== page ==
Informs Neerja Shukla, professor and head, Department of Education and Groups with Special Needs (DEGSN), NCERT: "Participants also wanted expert opinion on how to motivate illiterate parents to send their children to school, inclusion strategies for the hearing impaired and mentally-challenged children, providing quality education in inclusive set-ups, helping to overcome the stereotypical thinking associated with the education of children with special educational needs (CWSN), building sensitivity among teachers and ways to contextualise the curriculum." 

   Surprisingly, a few teacher-educators expressed concern over inclusive education from the perspective of parents who said they would not like to send their child to a school where CWSN are also studying in the same class. Others were more concerned about the strategies and methods required to include children with a hearing or visual impairment in the classroom. 


Ganguly feels that the biggest barrier to inclusion is teacher training. He says: “We are providing assistance and evaluating the curriculum. Besides, we have introduced several provisions such as question papers in Braille and answer sheets of children with special needs are evaluated separately. However, despite all these provisions, if teachers and support staff are not sensitised, no progress can be made.” 

   Similarly, Shukla recommends that teacher-educators may carry out a small research on prevailing myths and prejudices with respect to various groups of children like SC, ST, minorities, girl child and the differently-abled. Once the list of myths and prejudices is ready the next step is to test them against reality and then work on them to stop their propagation.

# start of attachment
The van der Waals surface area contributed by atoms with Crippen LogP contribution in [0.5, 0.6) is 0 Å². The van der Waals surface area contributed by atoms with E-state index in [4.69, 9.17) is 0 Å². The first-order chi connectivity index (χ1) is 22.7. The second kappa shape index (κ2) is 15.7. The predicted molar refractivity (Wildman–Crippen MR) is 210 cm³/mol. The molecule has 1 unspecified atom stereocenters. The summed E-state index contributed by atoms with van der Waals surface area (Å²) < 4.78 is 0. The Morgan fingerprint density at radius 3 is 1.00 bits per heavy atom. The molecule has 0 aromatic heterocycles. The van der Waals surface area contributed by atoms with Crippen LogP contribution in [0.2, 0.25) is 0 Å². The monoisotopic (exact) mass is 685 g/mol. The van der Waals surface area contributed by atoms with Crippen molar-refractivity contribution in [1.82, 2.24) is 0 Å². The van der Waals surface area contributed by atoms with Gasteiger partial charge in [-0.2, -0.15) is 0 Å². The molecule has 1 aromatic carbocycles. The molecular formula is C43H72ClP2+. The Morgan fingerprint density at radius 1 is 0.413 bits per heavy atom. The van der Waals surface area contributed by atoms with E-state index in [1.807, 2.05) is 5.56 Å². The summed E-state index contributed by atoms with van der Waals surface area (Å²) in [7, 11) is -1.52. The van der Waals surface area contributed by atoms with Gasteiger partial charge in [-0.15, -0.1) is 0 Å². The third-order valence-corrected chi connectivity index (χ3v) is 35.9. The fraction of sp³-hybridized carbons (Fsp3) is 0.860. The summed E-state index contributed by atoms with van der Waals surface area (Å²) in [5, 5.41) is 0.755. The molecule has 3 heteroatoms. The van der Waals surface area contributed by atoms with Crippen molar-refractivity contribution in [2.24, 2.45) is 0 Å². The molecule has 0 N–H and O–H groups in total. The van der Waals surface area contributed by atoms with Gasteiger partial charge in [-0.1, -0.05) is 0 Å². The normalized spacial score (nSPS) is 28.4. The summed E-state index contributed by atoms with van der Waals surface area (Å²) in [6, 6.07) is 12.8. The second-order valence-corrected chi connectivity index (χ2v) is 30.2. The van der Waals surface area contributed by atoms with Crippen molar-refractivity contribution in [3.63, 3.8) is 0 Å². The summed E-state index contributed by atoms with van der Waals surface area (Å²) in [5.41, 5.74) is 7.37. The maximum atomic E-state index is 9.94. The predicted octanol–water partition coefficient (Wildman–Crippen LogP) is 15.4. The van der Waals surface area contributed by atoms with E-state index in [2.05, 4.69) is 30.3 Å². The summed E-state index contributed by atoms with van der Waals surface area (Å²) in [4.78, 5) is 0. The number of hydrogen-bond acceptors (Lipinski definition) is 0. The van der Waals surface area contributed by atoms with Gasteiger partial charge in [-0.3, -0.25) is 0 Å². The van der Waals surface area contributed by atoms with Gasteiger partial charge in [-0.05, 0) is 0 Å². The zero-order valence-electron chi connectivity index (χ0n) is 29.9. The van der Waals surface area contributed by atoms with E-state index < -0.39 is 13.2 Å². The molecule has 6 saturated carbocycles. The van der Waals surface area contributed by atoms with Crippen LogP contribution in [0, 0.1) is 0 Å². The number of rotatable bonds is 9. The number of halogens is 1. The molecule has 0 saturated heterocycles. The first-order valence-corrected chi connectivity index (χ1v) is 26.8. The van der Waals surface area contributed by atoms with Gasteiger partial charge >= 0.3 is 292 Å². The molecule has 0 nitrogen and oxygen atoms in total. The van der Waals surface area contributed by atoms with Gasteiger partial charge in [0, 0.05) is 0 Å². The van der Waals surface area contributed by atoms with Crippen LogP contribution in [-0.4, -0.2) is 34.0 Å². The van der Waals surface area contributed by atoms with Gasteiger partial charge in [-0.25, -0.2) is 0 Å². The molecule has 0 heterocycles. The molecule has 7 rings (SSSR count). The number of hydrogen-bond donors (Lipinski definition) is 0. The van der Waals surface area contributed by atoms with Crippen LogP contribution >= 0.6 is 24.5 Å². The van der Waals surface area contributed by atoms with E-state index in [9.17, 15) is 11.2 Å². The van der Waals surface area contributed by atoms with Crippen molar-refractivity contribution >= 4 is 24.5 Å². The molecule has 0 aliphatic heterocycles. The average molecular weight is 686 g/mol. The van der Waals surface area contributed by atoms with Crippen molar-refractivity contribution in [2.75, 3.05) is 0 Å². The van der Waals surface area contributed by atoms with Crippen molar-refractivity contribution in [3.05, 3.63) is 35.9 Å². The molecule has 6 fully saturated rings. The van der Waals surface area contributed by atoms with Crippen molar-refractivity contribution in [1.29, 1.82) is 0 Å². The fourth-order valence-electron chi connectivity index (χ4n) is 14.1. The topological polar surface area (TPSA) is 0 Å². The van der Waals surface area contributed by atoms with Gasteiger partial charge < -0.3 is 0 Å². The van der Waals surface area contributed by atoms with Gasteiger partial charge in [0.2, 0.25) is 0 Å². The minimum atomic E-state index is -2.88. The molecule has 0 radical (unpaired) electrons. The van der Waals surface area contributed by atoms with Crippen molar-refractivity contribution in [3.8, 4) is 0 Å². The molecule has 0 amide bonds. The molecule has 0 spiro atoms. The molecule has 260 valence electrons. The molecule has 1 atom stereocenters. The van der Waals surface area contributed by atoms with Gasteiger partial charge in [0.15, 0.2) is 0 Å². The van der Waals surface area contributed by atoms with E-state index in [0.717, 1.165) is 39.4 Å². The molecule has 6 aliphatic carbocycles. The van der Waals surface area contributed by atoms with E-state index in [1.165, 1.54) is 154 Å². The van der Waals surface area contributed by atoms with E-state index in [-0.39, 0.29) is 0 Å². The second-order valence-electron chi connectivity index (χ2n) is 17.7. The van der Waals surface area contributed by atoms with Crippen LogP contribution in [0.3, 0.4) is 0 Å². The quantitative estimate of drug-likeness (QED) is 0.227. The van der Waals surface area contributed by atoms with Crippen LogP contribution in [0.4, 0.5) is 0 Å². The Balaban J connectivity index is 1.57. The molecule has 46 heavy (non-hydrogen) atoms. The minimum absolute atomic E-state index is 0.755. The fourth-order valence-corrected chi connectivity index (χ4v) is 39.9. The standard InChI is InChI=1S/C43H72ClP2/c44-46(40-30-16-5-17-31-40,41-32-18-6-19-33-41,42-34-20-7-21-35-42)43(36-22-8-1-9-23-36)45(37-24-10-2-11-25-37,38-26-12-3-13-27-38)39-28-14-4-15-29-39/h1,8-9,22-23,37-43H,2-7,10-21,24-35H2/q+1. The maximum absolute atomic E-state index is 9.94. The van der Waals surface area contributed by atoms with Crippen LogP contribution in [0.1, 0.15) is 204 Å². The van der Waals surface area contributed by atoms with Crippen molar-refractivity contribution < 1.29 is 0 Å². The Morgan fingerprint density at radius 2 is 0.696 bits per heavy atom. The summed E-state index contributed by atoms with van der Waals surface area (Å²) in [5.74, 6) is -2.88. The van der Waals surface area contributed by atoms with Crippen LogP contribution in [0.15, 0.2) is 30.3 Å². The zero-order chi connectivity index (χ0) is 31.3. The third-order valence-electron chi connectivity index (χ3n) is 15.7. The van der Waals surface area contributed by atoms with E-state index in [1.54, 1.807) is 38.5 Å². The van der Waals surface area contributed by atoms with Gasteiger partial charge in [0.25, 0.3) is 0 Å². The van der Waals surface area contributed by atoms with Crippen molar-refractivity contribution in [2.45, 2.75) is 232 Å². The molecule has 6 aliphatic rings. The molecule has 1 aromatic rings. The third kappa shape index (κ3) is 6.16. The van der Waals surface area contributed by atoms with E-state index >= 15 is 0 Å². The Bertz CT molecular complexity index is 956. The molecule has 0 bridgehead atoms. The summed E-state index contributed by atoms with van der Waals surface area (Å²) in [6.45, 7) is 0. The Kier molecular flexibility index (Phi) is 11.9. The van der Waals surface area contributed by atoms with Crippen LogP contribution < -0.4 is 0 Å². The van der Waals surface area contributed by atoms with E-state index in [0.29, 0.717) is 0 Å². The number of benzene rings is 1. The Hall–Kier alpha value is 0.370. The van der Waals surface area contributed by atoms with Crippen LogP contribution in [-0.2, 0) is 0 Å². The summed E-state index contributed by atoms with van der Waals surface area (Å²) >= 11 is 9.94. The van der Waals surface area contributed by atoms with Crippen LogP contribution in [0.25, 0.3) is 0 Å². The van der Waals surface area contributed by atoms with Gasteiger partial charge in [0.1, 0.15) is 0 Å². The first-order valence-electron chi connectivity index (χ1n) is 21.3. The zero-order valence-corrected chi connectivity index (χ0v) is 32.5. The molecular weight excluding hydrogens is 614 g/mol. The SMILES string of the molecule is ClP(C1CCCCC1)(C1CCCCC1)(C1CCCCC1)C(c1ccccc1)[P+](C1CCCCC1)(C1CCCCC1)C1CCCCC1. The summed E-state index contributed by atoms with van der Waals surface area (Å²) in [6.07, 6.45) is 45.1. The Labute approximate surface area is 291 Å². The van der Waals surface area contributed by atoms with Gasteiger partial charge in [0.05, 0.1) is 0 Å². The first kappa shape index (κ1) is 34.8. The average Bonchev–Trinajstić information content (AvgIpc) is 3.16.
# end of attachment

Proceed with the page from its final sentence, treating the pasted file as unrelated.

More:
Anita Julka, a reader with DEGSN, NCERT, suggests various strategies like cooperative learning, peer tutoring and participatory learning for handling the large classroom. She adds: “These strategies are useful in any classroom situation irrespective of the presence of CWSN in the classroom.” 

   The programme motivated participants to develop and use strategies for curriculum adaptation, contextualisation and classroom teaching-learning based on specific needs as one general strategy can’t be applied/prescribed for every situation, since each child is different from the other irrespective of his/her abilities or disabilities or special educational needs or background. 

   Moreover, participants agreed that the utilisation of local resources, involvement of parents and developing team work culture involving special educators, doctors, regular teachers and peers is essential for the success of inclusion, and breaking myths and attitudes associated with special education. 

   Sums up Singh: “Student trainees must be mentored during their internship teaching and be exposed to addressing diverse needs in the classroom. S/he must be helped to not only respect diversity but more importantly to celebrate diversity.” 

   Sunil Sharma


Dil Se Desi Group


1 comment: